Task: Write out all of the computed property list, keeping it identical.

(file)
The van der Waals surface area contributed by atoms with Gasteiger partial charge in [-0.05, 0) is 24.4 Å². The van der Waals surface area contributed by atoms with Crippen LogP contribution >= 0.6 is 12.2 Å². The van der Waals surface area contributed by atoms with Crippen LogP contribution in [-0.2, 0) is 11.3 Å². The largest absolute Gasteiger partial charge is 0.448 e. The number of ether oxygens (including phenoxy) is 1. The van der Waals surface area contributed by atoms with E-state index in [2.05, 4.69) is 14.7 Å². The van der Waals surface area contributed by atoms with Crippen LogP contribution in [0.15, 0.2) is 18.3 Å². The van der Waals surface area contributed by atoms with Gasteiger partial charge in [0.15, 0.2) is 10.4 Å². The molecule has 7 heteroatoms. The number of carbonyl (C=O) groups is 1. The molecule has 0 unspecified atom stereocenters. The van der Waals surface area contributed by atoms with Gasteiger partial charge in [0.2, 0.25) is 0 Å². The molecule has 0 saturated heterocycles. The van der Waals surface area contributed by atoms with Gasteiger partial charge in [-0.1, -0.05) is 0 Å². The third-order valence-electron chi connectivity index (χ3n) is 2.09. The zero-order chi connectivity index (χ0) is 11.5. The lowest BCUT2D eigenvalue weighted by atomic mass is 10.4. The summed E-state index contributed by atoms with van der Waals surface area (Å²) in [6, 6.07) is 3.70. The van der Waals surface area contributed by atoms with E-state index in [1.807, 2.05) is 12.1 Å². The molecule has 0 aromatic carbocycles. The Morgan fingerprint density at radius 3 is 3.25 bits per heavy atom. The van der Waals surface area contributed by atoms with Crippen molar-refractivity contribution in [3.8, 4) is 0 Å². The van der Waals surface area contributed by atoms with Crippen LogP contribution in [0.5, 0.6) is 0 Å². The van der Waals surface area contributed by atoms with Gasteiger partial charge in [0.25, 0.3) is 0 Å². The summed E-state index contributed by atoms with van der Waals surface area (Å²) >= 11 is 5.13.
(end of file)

The van der Waals surface area contributed by atoms with Gasteiger partial charge in [-0.05, 0) is 24.4 Å². The van der Waals surface area contributed by atoms with Crippen LogP contribution >= 0.6 is 12.2 Å². The van der Waals surface area contributed by atoms with Crippen LogP contribution in [-0.2, 0) is 11.3 Å². The largest absolute Gasteiger partial charge is 0.448 e. The number of ether oxygens (including phenoxy) is 1. The van der Waals surface area contributed by atoms with E-state index in [2.05, 4.69) is 14.7 Å². The van der Waals surface area contributed by atoms with Crippen LogP contribution in [0.15, 0.2) is 18.3 Å². The van der Waals surface area contributed by atoms with Gasteiger partial charge in [0.15, 0.2) is 10.4 Å². The molecule has 7 heteroatoms. The number of carbonyl (C=O) groups is 1. The molecule has 0 unspecified atom stereocenters. The van der Waals surface area contributed by atoms with Gasteiger partial charge in [0.2, 0.25) is 0 Å². The molecule has 0 saturated heterocycles. The van der Waals surface area contributed by atoms with Gasteiger partial charge in [-0.1, -0.05) is 0 Å². The third-order valence-electron chi connectivity index (χ3n) is 2.09. The zero-order chi connectivity index (χ0) is 11.5. The lowest BCUT2D eigenvalue weighted by atomic mass is 10.4. The summed E-state index contributed by atoms with van der Waals surface area (Å²) in [6, 6.07) is 3.70. The van der Waals surface area contributed by atoms with E-state index in [1.807, 2.05) is 12.1 Å². The molecule has 0 aromatic carbocycles. The Morgan fingerprint density at radius 3 is 3.25 bits per heavy atom. The van der Waals surface area contributed by atoms with Crippen molar-refractivity contribution in [3.8, 4) is 0 Å². The van der Waals surface area contributed by atoms with Crippen LogP contribution in [0.5, 0.6) is 0 Å². The van der Waals surface area contributed by atoms with Gasteiger partial charge in [0.25, 0.3) is 0 Å². The summed E-state index contributed by atoms with van der Waals surface area (Å²) >= 11 is 5.13.